On Peacemakers and Holding Your Ground

I only recently ran across this article at Womanist Musings from back in September of 2012.

It’s called “Annoying are the peacemakers, for they will call for our silence”, and it’s all so immensely quotable that you should just go ahead and read it.  I do like this bit:

Y’see, Peacemakers, every time you speak, what I tend to hear is “sit down and shut up.” Because I, we, aren’t talking just to cause trouble, or because we love a good fight – and no, we don’t. It’s the biggest straw man in the world that marginalised people ENJOY these battles to be treated like full human beings. We’re speaking up – angrily – because we have to. We’re speaking up to protect ourselves. But you’re trying to stop us doing so.Silence supports the status quo. Our peace, our refusing to make waves, ensures that the world will continue as it is – and as it is is oppressive, prejudiced, bigoted and deeply unjust. It is hurting us and we need to speak to stop that. You stop us fighting and you help those attacking us and holding us down.

Right now, in the wake of the Supreme Court ruling about Hobby Lobby and birth control, I’m especially feeling this.  How am I supposed to meet someone halfway when they are are legislating away my right to make my own medical decisions?  How am I supposed to meet someone halfway when they don’t think I deserve the same rights as everyone else, so they’re trying to take mine away?  Where the fuck is the “halfway” on wanting me to have fewer rights than a dead body?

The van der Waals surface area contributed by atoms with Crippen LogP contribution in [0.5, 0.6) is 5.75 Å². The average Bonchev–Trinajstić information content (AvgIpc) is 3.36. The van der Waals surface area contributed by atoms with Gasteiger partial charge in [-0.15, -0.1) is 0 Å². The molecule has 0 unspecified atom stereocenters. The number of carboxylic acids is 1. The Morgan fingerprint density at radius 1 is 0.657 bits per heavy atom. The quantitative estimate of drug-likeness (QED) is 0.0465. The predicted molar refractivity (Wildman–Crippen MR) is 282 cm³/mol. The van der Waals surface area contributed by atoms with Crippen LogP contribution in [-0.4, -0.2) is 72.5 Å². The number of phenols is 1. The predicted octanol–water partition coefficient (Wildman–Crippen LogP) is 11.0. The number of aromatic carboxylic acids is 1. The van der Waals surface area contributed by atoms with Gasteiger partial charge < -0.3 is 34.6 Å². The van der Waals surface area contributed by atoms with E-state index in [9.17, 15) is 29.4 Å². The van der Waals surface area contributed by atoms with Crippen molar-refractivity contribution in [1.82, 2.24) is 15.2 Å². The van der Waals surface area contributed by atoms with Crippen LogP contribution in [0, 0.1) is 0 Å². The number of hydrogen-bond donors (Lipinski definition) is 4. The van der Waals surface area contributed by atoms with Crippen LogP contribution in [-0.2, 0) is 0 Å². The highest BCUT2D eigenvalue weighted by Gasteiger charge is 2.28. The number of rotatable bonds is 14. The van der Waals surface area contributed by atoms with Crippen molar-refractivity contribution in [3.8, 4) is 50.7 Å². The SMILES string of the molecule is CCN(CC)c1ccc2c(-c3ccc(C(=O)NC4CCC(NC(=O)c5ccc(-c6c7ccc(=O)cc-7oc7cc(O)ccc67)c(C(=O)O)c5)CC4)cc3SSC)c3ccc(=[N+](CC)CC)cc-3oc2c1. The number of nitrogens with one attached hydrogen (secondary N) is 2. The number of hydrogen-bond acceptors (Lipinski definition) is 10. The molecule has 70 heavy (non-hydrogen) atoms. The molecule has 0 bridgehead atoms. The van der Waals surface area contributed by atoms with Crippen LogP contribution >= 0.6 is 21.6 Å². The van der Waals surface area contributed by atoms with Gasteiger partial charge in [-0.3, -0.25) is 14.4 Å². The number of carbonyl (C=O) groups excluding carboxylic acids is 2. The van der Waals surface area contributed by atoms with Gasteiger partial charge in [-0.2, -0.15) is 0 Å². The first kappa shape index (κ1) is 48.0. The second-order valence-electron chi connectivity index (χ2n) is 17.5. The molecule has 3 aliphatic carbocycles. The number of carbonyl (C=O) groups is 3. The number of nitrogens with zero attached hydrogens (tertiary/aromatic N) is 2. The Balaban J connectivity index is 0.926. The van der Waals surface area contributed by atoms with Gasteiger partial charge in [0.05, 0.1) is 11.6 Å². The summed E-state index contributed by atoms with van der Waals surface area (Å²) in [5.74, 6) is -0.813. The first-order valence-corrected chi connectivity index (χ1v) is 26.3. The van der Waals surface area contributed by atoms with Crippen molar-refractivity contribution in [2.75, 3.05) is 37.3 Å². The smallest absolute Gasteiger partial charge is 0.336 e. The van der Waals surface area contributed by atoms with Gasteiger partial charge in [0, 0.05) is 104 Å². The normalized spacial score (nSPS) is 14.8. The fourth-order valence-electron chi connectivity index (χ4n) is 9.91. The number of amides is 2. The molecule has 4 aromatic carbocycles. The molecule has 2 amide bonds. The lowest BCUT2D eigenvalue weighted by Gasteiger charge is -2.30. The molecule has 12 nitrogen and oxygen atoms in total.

Meeting people halfway on legislation only leads to people wanting to be met halfway again.  You lose another half of your ground.  Why should I want to give up my safety by halves to keep things “civilized” and “peaceful”?  Because it doesn’t feel either civilized or peaceful to me.  It feels like being threatened and attacked, and told to be nice about the entirely justifiable noise I make when someone really, really hurts me.  On fucking purpose.

I’m not interested in giving bigots and regressives a free pass to walk away from the shit they do and say without being challenged.  If I choose not to challenge or engage, that’s my choice.  But I am not going to let someone else tell me I shouldn’t because it’s not nice.

That’s not peace.  That’s silence.  There’s a difference.

District Judge Terence C. Kern Declares Oklahoma’s Anti-Marriage Law Unconstitutional!

I’m late to saying anything, but on Tuesday, U.S. District Judge Terence Kern ruled that Oklahoma’s anti-marriage law violates the 14th amendment and is therefore unconstitutional.  You can read the document here.

Nobody’s marching to the courthouse to get their papers yet, things are still kind of up in the air, but we’ve gotten this far, and that’s a hell of a lot farther than I expected us to get this soon.  I thought we’d have to be dragged kicking and screaming, but Kern’s language is a powerful blow.

In the conclusion of the court ruling, Kern eviscerates nearly every justification for denial of equal benefits under the law, using other court rulings to prove that denying marriage rights to same-sex couples is unjustifiable and irrational.  About the only thing he didn’t attack is the assertion that if same sex couples are allowed to marry, there would be nothing to stop people from marrying (and fucking — that’s where all the pearl-clutching comes in) animals, appliances, cartoon characters, or children.  I’m assuming he considered addressing that beneath his attention.